Wednesday, August 01, 2012

Demystifying household chemicals: Phenol

Some of the biggest brand-name cleaning products
contain phenol (and other harmful chemicals).
Image: FreeDigitalPhotos
"Demystifying household chemicals" is a series that aims to inform people on the types of chemicals found in and around our homes. The series will be featured every Wednesday where a different chemical, and its everyday uses, will be discussed.

Chemicals surround us all the time and there are always warnings that pop up about this chemical causing terrible side effects or that chemical leading to cancer. It can be overwhelming to keep track of which chemicals are ‘safe’ and which are not. 

Phenol, also known as carbolic or phenic acid, can be quite a complex chemical as it is used in many different fields. It is an aromatic compound, as are some other chemicals discussed in previous posts, and though it can occur naturally, it is predominantly chemically produced.

Normally in solid form, it is often liquefied for commercial use and has a sickly sweet smell. Surprisingly, phenol can be both good and bad for you. 

Good phenol

Naturally occurring phenol is actually good for you. It is made up of a mixture of human and animal waste, coal tar, creosote and decomposing organic materials. Humans even produce and excrete small amounts of it. 

Many different types of food contain phenol.  These foods are antioxidants and are also known to have other protective properties. 

Some fruits containing phenol include cherries, apples, plums and grapes. You can also find phenols in vegetables such as red cabbage, yellow onions, potatoes and celery. For more information on which foods are full of good phenol, visit LiveStrong.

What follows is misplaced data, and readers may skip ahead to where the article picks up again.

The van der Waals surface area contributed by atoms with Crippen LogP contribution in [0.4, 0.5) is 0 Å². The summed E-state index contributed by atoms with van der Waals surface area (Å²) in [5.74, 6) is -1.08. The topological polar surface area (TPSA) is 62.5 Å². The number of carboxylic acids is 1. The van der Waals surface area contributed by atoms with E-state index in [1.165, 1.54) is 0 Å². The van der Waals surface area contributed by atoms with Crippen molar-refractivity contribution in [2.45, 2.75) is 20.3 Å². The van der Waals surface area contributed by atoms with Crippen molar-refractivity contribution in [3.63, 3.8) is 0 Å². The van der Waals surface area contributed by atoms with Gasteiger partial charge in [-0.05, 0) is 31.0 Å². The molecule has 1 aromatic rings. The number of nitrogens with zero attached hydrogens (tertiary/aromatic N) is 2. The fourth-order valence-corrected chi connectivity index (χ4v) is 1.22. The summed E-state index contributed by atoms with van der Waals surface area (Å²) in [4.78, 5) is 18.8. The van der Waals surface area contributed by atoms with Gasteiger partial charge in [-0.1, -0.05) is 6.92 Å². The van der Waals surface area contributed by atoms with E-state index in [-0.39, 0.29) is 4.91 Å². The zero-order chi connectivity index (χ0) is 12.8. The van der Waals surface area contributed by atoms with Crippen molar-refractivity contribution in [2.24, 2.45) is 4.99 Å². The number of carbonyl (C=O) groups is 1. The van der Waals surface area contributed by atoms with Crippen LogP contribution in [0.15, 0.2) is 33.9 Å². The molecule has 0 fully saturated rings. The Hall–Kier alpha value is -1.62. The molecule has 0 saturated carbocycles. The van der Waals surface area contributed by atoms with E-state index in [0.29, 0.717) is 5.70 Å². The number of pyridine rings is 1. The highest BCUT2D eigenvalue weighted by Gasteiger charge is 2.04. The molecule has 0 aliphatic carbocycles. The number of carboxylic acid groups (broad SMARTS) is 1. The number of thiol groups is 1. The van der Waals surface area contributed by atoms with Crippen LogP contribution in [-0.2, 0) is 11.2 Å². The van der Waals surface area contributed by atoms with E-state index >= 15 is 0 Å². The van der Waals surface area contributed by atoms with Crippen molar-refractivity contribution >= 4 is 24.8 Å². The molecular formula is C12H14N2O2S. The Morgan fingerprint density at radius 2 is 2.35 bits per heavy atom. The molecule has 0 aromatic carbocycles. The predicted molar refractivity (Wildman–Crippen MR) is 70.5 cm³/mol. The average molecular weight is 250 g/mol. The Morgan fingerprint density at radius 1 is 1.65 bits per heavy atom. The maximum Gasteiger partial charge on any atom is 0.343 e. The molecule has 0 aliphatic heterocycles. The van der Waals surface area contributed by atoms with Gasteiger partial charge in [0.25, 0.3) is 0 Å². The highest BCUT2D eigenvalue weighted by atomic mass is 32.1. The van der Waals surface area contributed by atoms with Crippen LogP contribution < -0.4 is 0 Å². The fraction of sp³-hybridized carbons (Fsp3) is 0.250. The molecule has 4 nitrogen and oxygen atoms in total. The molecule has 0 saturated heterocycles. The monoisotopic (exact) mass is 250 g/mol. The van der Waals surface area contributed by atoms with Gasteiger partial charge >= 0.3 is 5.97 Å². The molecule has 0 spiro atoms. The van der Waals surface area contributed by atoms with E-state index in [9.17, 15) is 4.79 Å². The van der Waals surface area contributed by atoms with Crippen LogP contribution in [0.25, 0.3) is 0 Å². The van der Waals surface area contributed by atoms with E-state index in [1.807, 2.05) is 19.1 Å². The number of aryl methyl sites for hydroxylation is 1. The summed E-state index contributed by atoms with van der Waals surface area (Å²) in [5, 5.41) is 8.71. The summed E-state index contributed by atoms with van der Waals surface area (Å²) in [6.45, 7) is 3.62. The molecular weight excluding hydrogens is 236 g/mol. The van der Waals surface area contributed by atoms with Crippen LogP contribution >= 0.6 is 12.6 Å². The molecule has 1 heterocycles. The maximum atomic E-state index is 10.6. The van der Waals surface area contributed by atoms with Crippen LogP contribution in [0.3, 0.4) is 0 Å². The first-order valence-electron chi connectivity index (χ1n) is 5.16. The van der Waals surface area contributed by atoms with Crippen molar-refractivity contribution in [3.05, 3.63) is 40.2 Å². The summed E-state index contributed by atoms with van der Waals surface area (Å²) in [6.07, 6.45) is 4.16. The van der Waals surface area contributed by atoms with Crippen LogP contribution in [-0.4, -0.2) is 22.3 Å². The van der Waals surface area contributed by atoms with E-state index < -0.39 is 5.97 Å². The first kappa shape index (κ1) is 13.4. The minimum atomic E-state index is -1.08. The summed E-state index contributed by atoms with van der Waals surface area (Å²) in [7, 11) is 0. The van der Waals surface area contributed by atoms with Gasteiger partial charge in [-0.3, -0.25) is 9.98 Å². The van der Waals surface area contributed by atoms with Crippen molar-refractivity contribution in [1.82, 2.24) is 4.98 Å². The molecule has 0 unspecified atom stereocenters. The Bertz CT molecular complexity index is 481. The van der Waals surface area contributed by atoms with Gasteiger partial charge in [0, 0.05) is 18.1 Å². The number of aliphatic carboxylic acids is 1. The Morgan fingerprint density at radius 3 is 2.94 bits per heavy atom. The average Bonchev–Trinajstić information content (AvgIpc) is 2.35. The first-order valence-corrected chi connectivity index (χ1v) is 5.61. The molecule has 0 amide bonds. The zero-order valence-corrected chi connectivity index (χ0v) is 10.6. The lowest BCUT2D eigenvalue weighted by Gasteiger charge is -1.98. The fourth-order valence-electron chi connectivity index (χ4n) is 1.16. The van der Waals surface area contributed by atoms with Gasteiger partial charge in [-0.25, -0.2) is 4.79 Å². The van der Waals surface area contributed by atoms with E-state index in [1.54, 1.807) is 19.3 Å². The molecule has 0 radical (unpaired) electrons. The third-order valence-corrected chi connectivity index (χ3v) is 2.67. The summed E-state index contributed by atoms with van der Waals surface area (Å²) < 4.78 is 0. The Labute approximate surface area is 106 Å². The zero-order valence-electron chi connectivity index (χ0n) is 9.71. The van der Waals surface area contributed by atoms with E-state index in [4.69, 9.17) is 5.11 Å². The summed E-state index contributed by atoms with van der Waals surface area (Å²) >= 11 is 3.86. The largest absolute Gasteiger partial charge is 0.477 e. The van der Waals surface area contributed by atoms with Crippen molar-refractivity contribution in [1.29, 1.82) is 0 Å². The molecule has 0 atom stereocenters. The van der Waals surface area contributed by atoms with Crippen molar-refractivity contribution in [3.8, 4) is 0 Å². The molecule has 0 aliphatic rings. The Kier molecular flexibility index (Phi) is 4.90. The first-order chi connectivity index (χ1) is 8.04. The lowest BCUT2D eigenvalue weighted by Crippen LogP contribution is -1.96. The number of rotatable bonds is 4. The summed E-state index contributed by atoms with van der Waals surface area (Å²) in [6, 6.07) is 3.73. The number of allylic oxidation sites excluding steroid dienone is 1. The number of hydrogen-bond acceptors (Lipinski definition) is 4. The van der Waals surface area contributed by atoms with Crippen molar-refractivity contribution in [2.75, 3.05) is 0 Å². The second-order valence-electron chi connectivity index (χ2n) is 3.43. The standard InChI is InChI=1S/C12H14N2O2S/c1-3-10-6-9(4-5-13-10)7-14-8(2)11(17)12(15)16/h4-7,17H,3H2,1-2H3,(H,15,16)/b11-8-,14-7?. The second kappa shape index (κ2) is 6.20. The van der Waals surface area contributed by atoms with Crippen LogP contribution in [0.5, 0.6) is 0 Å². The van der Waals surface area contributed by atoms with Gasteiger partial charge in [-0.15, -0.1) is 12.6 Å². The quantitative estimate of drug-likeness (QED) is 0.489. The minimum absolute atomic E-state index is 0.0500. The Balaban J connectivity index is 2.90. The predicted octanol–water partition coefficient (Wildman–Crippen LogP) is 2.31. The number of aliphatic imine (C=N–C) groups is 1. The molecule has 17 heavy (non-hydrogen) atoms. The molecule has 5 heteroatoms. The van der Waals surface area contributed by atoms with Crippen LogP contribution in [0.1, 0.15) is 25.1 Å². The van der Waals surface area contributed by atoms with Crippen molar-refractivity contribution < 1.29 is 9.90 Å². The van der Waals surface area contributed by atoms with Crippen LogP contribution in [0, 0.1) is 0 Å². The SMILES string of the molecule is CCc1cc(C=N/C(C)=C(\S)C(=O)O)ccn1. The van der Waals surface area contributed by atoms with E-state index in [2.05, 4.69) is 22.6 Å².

Bad phenol

Where phenol gets to be a problem is when it is produced chemically. This chemical ranks among the top 50 chemicals produced per year in the United States, at over three billion pounds.

Worldwide, six billion pounds of phenol are produced every year. It is also a component used to produce bisphenol A (BPA),  the chemical that was recently banned in baby bottles by the EPA. 

Toothpaste contains triclosan, a type of phenol.
Image: FreeDigitalPhotos
Phenol can be found in the following products:

  • Mouthwash
  • Salves
  • Throat sprays
  • Paint
  • Rubber
  • Soap
  • Toys
  • Cigarette smoke
  • Wood-burning smoke
  • Toothpaste
  • Sunscreen
  • Lotion
  • Cleaning products
  • Acne medications
  • Sugar substitutes

So what does phenol do to the body?

In large quantities, bad phenol can have devastating effects on both your skin and your internal organs.

Adults working in the manufacturing and petroleum fields may be at risk. Long-term exposure in the workplace can cause heart disease.

Ingesting the chemical in liquid form can cause damage to your stomach and intestines and can even lead to death. Skin contact can cause irritations, blisters and burns.

In lower doses, phenol can cause lethargy and vomiting among kids exposed to disinfectants containing the chemical. 

For more detailed information on phenol, read up on a study done by the Agency for Toxic Substances and Disease Registry.

Do you have any questions about phenol? Post your questions or comments here!

What you can do at home

It is certainly a good idea to pick through your household goods and see which products you can do without.

There are cleaning products out there that are safer for you, your family and the environment.  Other products may be a little more difficult to make do without.

This is why it is a good idea to have an air purifier in your home. With an air purifier that contains an activated carbon filter, you can get rid of noxious fumes and chemicals from your household products.

AllerAir has a selection of air purifiers that cater to different needs; whether it’s for chemical and odor control, tobacco smoke or any other concerns you have with your indoor air quality. Contact us for more information.

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